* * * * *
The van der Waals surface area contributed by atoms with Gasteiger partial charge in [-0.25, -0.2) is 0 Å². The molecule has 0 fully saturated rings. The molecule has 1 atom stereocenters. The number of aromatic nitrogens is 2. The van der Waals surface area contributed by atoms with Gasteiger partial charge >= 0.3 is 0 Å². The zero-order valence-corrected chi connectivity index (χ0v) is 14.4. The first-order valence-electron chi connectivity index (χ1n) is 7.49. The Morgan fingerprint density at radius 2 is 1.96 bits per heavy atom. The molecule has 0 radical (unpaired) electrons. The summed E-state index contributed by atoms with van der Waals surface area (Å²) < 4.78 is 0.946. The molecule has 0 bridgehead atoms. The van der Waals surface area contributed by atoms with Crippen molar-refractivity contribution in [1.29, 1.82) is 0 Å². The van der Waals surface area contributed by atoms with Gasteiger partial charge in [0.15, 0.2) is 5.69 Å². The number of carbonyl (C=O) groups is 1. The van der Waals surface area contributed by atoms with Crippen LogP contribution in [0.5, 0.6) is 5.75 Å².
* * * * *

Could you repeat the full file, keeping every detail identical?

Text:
The van der Waals surface area contributed by atoms with Gasteiger partial charge in [-0.25, -0.2) is 0 Å². The molecule has 0 fully saturated rings. The molecule has 1 atom stereocenters. The number of aromatic nitrogens is 2. The van der Waals surface area contributed by atoms with Gasteiger partial charge >= 0.3 is 0 Å². The zero-order valence-corrected chi connectivity index (χ0v) is 14.4. The first-order valence-electron chi connectivity index (χ1n) is 7.49. The Morgan fingerprint density at radius 2 is 1.96 bits per heavy atom. The molecule has 0 radical (unpaired) electrons. The summed E-state index contributed by atoms with van der Waals surface area (Å²) < 4.78 is 0.946. The molecule has 0 bridgehead atoms. The van der Waals surface area contributed by atoms with Crippen molar-refractivity contribution in [1.29, 1.82) is 0 Å². The van der Waals surface area contributed by atoms with Gasteiger partial charge in [0.15, 0.2) is 5.69 Å². The number of carbonyl (C=O) groups is 1. The van der Waals surface area contributed by atoms with Crippen LogP contribution in [0.5, 0.6) is 5.75 Å².